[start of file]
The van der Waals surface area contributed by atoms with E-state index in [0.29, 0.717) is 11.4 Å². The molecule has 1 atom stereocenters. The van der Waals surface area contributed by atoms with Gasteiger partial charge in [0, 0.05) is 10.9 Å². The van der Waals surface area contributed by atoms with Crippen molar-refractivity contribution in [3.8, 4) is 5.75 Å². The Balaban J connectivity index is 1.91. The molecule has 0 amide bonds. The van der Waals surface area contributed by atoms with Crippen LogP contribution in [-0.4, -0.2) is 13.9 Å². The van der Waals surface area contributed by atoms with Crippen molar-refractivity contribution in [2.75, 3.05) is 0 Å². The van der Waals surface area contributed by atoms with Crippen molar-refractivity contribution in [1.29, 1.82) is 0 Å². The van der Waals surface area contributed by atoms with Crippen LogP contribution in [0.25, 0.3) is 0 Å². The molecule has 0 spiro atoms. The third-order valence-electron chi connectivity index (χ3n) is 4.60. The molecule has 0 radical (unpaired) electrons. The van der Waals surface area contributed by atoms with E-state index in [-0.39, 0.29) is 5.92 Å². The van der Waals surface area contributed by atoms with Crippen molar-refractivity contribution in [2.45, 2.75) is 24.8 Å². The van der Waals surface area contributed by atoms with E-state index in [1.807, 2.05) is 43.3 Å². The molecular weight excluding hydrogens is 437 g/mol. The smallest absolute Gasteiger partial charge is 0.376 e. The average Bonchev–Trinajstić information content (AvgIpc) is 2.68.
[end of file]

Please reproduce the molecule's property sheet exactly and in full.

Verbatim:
The van der Waals surface area contributed by atoms with E-state index in [0.29, 0.717) is 11.4 Å². The molecule has 1 atom stereocenters. The van der Waals surface area contributed by atoms with Gasteiger partial charge in [0, 0.05) is 10.9 Å². The van der Waals surface area contributed by atoms with Crippen molar-refractivity contribution in [3.8, 4) is 5.75 Å². The Balaban J connectivity index is 1.91. The molecule has 0 amide bonds. The van der Waals surface area contributed by atoms with Crippen LogP contribution in [-0.4, -0.2) is 13.9 Å². The van der Waals surface area contributed by atoms with Crippen molar-refractivity contribution in [2.75, 3.05) is 0 Å². The van der Waals surface area contributed by atoms with Crippen molar-refractivity contribution in [1.29, 1.82) is 0 Å². The van der Waals surface area contributed by atoms with Crippen LogP contribution in [0.25, 0.3) is 0 Å². The molecule has 0 spiro atoms. The third-order valence-electron chi connectivity index (χ3n) is 4.60. The molecule has 0 radical (unpaired) electrons. The van der Waals surface area contributed by atoms with E-state index in [-0.39, 0.29) is 5.92 Å². The van der Waals surface area contributed by atoms with Crippen molar-refractivity contribution in [2.45, 2.75) is 24.8 Å². The van der Waals surface area contributed by atoms with E-state index in [1.807, 2.05) is 43.3 Å². The molecular weight excluding hydrogens is 437 g/mol. The smallest absolute Gasteiger partial charge is 0.376 e. The average Bonchev–Trinajstić information content (AvgIpc) is 2.68.